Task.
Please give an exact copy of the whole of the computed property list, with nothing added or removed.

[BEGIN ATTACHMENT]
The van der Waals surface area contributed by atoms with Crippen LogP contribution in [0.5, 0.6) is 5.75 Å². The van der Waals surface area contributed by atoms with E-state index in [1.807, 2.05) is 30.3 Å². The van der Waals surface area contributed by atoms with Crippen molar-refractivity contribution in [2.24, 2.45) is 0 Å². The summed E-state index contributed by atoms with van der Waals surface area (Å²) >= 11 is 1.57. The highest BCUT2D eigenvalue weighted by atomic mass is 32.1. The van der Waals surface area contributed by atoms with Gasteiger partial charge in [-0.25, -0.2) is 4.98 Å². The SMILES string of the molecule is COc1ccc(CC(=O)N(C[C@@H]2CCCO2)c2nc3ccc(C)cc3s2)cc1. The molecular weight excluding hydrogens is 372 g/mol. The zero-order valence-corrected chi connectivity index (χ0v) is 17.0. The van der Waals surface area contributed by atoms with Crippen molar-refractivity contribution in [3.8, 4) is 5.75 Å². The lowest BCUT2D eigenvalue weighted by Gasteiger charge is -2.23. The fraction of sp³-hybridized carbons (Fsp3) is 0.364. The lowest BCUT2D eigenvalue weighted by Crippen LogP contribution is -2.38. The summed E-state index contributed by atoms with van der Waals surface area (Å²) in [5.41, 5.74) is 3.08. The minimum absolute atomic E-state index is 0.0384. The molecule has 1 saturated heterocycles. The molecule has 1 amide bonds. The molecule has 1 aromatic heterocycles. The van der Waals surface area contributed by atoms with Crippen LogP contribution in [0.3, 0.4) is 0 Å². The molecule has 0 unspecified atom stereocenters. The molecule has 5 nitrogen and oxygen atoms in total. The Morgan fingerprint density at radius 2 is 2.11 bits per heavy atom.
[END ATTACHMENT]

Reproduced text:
The van der Waals surface area contributed by atoms with Crippen LogP contribution in [0.5, 0.6) is 5.75 Å². The van der Waals surface area contributed by atoms with E-state index in [1.807, 2.05) is 30.3 Å². The van der Waals surface area contributed by atoms with Crippen molar-refractivity contribution in [2.24, 2.45) is 0 Å². The summed E-state index contributed by atoms with van der Waals surface area (Å²) >= 11 is 1.57. The highest BCUT2D eigenvalue weighted by atomic mass is 32.1. The van der Waals surface area contributed by atoms with Gasteiger partial charge in [-0.25, -0.2) is 4.98 Å². The SMILES string of the molecule is COc1ccc(CC(=O)N(C[C@@H]2CCCO2)c2nc3ccc(C)cc3s2)cc1. The molecular weight excluding hydrogens is 372 g/mol. The zero-order valence-corrected chi connectivity index (χ0v) is 17.0. The van der Waals surface area contributed by atoms with Crippen molar-refractivity contribution in [3.8, 4) is 5.75 Å². The lowest BCUT2D eigenvalue weighted by Gasteiger charge is -2.23. The fraction of sp³-hybridized carbons (Fsp3) is 0.364. The lowest BCUT2D eigenvalue weighted by Crippen LogP contribution is -2.38. The summed E-state index contributed by atoms with van der Waals surface area (Å²) in [5.41, 5.74) is 3.08. The minimum absolute atomic E-state index is 0.0384. The molecule has 1 saturated heterocycles. The molecule has 1 amide bonds. The molecule has 1 aromatic heterocycles. The van der Waals surface area contributed by atoms with Crippen LogP contribution in [0.3, 0.4) is 0 Å². The molecule has 0 unspecified atom stereocenters. The molecule has 5 nitrogen and oxygen atoms in total. The Morgan fingerprint density at radius 2 is 2.11 bits per heavy atom.